Congress to Investigate HPV
Family Policy Facts - January 2, 2004
A U.S. House Subcommittee wants to know why two federal agencies have failed to comply with a law instructing them to educate the public about the human papillomavirus (HPV), the widespread sexually transmitted disease that is the leading cause of cervical cancer worldwide. Rep. Mark Souder (R-Indiana), who chairs the U.S. House Subcommittee on Criminal Justice, Drug Policy and Human Resources, has asked officials from the Centers for Disease Control and Prevention (CDC) and the Food and Drug Administration (FDA) to testify at a hearing scheduled for January 28. At issue is Public Law 106-554, which was signed by President Clinton in 2000 and instructed the CDC to publish a report on HPV prevention by December 21, 2003. The law also ordered the FDA to re-examine condom labels to ensure that they are medically accurate regarding their limited effectiveness to prevent the spread of several STDs, including HPV. According to Rep. Souder, neither agency has complied with the law, The CDC and FDA are today in violation of federal law, and the health of thousands of women is at risk as a result. Rep. Souder continued, We are deeply concerned whenever a federal agency fails to abide by the law, but especially so when the public's health is threatened. HPV poses a serious health risk because of its prevalence and its potential to cause cervical cancer. While approximately 75 percent of sexually active individuals will become infected with HPV in their lifetime, surveys have shown that the majority of Americans have never heard of the disease. HPV has no visible symptoms, and condoms have been found to offer little to no protection because the STD is spread through skin-to-skin contact. In fact, a 2001 report from the National Institutes of Health concluded that, there was no epidemiological evidence that condom use reduced the risk of HPV infection. A CDC spokesperson reportedly told the Washington Times that the CDC is working on a report on HPV to be published this January, and that the FDA is evaluating the issue of condom labeling.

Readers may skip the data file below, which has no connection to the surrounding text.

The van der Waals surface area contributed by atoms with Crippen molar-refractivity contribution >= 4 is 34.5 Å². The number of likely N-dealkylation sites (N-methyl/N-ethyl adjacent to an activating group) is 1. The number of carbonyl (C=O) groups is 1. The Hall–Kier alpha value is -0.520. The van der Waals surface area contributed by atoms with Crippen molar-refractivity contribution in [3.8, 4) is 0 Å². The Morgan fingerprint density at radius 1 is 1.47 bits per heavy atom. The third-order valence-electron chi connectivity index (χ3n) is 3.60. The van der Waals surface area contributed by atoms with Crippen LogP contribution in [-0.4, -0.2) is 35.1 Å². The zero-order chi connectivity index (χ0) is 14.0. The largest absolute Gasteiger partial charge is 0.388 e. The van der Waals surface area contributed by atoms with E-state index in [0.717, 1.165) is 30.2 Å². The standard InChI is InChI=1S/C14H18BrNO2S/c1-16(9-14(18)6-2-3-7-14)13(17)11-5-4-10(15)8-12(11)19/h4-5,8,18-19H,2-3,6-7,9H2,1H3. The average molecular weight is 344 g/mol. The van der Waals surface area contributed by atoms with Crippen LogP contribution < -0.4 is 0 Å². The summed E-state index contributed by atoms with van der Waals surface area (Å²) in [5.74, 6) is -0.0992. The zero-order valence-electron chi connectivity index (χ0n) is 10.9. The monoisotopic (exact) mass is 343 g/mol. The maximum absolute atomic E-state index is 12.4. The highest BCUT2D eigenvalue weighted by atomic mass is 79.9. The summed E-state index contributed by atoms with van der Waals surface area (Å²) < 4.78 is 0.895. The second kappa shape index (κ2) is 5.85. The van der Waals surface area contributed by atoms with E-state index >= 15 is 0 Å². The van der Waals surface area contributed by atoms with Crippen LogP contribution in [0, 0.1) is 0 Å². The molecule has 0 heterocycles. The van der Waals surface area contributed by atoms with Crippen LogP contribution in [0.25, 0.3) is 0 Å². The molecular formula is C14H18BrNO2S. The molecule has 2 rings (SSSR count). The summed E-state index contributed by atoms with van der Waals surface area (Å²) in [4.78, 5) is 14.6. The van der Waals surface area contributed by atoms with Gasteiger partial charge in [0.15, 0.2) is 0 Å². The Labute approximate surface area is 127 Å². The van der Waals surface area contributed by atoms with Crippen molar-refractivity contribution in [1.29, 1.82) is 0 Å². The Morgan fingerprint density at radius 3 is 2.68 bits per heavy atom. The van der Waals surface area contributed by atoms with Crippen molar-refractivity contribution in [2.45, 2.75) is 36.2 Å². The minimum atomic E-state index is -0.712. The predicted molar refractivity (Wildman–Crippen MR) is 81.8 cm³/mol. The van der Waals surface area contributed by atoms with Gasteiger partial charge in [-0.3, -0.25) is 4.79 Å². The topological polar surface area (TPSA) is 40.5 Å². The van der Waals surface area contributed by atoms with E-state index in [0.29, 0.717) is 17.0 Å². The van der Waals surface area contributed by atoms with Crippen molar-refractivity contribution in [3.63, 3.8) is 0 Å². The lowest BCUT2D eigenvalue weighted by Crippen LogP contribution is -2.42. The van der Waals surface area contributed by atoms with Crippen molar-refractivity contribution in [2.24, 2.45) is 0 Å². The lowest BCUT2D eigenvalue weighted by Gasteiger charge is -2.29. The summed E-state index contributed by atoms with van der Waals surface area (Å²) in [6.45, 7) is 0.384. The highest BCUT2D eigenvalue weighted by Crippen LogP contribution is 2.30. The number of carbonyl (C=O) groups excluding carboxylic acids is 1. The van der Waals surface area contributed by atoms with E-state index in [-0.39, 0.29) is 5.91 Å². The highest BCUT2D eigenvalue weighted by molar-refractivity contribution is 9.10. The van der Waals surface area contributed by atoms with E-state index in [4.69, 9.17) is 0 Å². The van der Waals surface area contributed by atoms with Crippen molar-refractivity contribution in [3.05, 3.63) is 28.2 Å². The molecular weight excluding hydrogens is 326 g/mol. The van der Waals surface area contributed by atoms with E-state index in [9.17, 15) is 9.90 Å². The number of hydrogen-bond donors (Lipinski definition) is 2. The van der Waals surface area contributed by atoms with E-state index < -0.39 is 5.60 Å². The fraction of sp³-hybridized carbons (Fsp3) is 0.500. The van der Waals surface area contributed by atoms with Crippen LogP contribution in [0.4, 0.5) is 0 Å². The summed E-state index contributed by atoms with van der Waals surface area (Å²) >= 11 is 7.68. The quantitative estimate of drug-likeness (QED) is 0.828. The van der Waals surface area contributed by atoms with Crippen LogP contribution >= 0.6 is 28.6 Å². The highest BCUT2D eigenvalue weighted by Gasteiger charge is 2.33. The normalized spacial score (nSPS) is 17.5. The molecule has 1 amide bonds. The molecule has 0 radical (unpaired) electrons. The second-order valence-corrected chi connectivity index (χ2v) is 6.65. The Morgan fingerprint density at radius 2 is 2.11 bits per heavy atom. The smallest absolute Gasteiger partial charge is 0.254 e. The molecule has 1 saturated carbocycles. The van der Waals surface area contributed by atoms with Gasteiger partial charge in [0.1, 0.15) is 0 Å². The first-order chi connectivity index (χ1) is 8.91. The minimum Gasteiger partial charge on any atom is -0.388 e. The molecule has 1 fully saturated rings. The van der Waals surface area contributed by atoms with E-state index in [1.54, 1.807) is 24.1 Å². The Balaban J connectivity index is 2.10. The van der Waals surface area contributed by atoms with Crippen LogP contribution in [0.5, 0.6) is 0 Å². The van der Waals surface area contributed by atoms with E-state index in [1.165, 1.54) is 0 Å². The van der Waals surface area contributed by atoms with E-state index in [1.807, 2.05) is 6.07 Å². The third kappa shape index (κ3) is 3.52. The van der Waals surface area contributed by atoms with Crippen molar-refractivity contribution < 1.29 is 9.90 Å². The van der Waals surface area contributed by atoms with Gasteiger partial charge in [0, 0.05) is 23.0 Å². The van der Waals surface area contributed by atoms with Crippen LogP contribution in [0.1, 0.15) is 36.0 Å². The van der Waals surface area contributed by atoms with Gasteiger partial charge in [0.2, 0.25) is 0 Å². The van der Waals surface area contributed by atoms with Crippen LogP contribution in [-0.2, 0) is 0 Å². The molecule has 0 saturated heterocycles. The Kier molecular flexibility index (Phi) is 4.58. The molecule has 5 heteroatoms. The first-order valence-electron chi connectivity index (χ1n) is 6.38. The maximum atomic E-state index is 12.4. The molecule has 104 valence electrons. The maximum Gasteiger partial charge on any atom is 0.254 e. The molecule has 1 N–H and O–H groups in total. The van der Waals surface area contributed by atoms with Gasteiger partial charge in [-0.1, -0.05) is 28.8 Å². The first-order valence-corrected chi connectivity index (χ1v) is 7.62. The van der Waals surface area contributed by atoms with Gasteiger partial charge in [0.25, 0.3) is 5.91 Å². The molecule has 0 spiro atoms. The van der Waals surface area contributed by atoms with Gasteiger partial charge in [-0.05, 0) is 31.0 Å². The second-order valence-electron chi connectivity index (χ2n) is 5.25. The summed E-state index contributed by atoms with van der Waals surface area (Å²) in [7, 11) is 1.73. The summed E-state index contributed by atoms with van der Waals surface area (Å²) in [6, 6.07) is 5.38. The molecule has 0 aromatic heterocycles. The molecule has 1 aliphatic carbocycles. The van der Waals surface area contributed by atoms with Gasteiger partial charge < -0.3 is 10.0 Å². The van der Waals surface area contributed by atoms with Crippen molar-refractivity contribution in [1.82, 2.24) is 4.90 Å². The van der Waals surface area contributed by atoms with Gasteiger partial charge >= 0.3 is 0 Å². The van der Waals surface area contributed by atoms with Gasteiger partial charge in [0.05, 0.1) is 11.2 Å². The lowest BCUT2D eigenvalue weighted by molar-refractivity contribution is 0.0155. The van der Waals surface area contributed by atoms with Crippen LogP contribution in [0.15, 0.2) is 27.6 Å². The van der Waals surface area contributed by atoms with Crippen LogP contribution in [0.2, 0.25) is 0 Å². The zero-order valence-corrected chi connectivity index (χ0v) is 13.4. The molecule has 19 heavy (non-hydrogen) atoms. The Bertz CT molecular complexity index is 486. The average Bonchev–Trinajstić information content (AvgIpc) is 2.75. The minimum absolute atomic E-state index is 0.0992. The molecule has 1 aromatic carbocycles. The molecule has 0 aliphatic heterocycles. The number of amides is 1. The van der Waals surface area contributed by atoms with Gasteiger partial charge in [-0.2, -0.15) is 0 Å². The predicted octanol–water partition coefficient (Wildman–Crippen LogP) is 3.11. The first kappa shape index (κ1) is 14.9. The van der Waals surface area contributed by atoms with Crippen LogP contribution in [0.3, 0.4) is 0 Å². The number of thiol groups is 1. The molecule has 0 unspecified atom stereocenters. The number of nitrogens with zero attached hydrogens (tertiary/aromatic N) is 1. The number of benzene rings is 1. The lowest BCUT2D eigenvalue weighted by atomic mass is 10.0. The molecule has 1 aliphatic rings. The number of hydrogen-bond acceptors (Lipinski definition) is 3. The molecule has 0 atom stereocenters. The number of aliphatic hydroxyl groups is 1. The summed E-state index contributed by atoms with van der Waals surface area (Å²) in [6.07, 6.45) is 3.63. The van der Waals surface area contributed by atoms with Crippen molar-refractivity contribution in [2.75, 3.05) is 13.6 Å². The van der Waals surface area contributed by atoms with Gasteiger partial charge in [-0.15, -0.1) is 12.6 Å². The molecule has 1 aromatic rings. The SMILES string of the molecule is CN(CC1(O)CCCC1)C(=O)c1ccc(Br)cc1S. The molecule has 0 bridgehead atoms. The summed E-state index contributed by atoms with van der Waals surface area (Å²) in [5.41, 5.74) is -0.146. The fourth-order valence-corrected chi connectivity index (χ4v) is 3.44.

Copyright © 2004. North Carolina Family Policy Council. All rights reserved.